Apple isn’t just making computers and smart devices – it offers you a lifestyle. Have you already thought about what you have to offer for your potential clients? Do they actually need your product?
Week 2 – Focus on Customer Development and Research
Here are some of the questions that we were looking to answer this week:
- What research can you do to validate or to kill an idea?
- Does the market that you choose matter?
- What are good markets, and what are bad markets?
- Do competitors matter and why?
- How do you define your competitive landscape?
- How do you determine the key assumptions of your business?
- Can key assumptions be tested?
- What are tactics to test key assumptions when you just have an idea?
- How do you identify and interview potential customers?
- What are some tactics for effective surveying?
- Taavi Lindmaa – a UX designer & engagement officer at Trinidad Consulting.
- Riina Einberg – a consultant at ZeroTurnaround, former HR manager at Skype, COO & Member of Management Board at GuardTime, Consultant, HR & management at Ambient Sound Investments, HR manager IS security systems business line at Cybernetica
Tips from our mentors
First thing that the mentors noted was that you need to go inside of yourself and see why you want to do this. What is your vision?
- Then, define your personas. Who is your customer? Think what their aspirations and fears are technology and media consumption and shopping/purchasing habits.
- You need to find a person who has a problem that your product solves. Go and ask people if they have any problems in the field that your product is trying to get into. If they don’t have a problem then your product isn’t needed.
- When doing customer interviews never try to sell your product. Ask them questions in the past tense. What kind of problems have they had? You should focus on how/what/when/where why. Never start the interview: “Imagine that …”
- When interviewing always record the data or take notes so that you can go back and make your conclusions.
- After about 5 interviews go over the questions and answers to see if you have found out what you’re looking for. If not then adjust your questions a bit.
- Live interviews are always better then online questionnaires. If you are there on the spot, you always get information. You get to ask follow-up questions. Plus, you get to sense people’s reactions.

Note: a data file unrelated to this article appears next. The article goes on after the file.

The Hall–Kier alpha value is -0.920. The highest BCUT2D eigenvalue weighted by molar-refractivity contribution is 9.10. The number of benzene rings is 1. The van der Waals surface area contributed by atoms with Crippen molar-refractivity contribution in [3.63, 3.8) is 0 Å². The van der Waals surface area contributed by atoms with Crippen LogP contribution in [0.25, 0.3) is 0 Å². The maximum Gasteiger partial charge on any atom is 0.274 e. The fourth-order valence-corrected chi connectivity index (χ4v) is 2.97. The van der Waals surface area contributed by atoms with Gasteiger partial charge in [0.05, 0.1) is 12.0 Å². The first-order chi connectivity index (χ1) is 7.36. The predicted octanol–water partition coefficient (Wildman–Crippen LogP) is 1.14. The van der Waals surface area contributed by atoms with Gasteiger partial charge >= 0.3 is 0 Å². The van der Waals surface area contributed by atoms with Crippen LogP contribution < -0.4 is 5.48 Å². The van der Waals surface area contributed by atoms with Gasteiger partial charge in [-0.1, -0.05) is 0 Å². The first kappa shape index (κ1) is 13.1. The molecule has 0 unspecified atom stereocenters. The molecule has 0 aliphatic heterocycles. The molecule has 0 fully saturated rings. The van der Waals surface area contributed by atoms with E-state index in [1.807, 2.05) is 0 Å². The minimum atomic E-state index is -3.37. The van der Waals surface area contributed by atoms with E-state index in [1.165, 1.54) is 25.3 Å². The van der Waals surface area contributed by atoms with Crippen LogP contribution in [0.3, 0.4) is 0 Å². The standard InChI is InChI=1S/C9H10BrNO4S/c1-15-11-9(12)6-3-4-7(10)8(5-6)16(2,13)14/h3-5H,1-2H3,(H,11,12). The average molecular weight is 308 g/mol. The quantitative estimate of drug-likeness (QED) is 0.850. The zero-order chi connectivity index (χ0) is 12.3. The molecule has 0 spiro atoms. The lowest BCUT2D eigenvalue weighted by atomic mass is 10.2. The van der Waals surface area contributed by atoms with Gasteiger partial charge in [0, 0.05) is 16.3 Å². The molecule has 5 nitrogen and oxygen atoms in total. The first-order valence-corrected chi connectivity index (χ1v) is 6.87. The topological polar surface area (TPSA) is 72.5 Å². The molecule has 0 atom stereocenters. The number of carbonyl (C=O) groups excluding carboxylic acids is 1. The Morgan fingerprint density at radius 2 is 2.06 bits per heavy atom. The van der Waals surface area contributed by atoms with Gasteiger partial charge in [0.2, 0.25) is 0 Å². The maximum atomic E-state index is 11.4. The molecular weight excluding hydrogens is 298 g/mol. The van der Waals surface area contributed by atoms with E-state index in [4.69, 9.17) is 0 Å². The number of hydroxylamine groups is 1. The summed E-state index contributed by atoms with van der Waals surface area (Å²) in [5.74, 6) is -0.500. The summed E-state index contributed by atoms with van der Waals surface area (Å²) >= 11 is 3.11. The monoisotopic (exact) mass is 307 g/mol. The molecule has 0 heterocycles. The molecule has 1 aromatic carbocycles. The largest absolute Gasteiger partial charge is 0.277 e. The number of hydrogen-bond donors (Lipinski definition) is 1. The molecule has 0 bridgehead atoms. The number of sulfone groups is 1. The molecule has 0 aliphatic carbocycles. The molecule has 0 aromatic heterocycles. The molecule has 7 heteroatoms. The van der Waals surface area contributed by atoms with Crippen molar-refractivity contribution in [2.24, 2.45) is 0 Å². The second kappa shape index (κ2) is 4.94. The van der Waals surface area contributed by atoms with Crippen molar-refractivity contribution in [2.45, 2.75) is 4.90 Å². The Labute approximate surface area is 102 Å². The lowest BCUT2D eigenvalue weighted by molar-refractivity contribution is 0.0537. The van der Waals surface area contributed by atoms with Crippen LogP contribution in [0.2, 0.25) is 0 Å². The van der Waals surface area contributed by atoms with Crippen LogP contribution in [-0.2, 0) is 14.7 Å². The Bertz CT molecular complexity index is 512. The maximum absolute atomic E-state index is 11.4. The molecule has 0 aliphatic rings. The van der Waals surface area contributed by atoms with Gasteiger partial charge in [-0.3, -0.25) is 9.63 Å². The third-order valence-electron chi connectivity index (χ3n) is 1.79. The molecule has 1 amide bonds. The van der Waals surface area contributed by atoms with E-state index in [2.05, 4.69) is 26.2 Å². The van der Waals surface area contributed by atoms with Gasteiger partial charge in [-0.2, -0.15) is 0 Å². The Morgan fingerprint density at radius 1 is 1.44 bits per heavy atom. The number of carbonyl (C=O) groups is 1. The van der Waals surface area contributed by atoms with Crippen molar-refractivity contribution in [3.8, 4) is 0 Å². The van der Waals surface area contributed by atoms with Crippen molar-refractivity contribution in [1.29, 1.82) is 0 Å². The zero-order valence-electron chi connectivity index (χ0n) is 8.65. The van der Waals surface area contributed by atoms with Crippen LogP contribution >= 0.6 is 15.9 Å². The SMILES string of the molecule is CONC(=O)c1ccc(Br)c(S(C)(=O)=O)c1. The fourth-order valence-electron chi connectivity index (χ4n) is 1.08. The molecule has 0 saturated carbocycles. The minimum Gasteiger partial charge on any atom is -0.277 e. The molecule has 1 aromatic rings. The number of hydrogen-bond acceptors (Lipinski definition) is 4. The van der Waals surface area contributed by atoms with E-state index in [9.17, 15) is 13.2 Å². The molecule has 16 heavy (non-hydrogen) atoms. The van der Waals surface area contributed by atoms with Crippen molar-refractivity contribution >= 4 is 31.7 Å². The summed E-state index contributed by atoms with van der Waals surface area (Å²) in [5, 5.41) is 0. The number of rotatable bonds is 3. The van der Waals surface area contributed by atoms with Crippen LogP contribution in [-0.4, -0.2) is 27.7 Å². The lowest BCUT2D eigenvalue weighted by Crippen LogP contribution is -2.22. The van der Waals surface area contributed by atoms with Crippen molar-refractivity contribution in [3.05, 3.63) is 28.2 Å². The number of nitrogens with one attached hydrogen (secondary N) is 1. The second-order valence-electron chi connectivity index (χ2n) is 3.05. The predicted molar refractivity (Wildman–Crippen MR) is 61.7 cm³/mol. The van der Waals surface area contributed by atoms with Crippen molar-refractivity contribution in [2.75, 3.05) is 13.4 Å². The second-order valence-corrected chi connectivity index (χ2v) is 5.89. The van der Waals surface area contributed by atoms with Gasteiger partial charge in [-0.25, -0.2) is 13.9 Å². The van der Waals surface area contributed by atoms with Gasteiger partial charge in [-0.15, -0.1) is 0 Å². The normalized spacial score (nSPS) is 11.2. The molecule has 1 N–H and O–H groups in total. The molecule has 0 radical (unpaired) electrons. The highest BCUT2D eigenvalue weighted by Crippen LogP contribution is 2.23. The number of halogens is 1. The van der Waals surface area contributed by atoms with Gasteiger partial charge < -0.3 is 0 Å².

- Your mom will never tell you that this is the worst idea she’s ever heard. Same goes for other family members and friends. Ask people that are not emotionally obligated to you.
- How do you find these people? Strangers in malls, cafes, bored people. Connect with people on LinkedIn. Make cold calls. Place an ad in Facebook.
- Place an add about your product in Soov.ee, kuldnebors.ee or any other forum that focuses on the field of your product. Put an incredibly cheap price and wait for people to contact you. Don’t worry – they won’t be angry with you when you ask them a few questions.
- Make a webpage using tools like Unbounce or Visual Website Optimizer. Offer a demo or PDF-book about your product and get your potential customers e-mails. You can try out different slogans and see which one is the most effective. You can also try things like heat maps to see how effective your webpage is. To start off with use Crazy Egg (http://www.crazyegg.com/)
- If you have good product, it will sell itself – WRONG!
- If you are trying to get into a foreign market then you should talk to people who actually live there. Get on the next plane out there and do your market research there on the spot.
- Marketing is like an endless magic trick. You have to keep on pulling rabbits out of the magician’s hat.
- If some tricks didn’t work in the past doesn’t mean that they won’t work now. Your situation might have changed and is now more suitable for the specific tactic.
- Document every marketing strategy and its response. This way you can always go back and evaluate and see what’s worth trying again.
Founder stories – Roman and Karri
We talked to our founders Roman and Karri to see how their doing and what they think about the project, mentors etc. Both of the participants agreed that it’s tough but a good program to follow.
“It gives you the push you need to start your own company. It also helps that we are divided in groups so that we receive regular feedback and new ideas from our peers,” said Roman.
“It’s a kick-in-your-ass program. It keeps you focused. There is a lot of homework so the pressure is on all the time. The most difficult assignment so far has been sending an e-mail to a group of people where you introduce 3 business ideas and explain them. I had to get out of my comfort zone. This was also good for feedback,” said Karri.
Roman also added: ”It’s good that we get to pitch their idea almost every time because the more you do it the more confident you start to feel.”
A few good pointers about pitching from our week’s mentors:
- Don’t use the same word twice. That’s what synonyms are for.
- Do you possess unique knowledge about why you are the best person to do this? Let your audience know why.
- Make the listeners feel like sky is the limit! Give them a reason to make them want to contact you.
- Use visuals to make your pitch more effective and understandable.
If you want to learn more about this topic then here are some good reading recommendations from our mentor Riina Einberg:
- Let’s Get Real or Let’s Not Play. The Demise of Dysfunctional Selling and the Advent of Helping Clients Succeed. Mahan Khalsa
- How I Raised Myself from Failure to Success in Selling, Frank Bettger
- Founders at Work, J.Livingstone http://www.foundersatwork.com/
- Businessmodel logic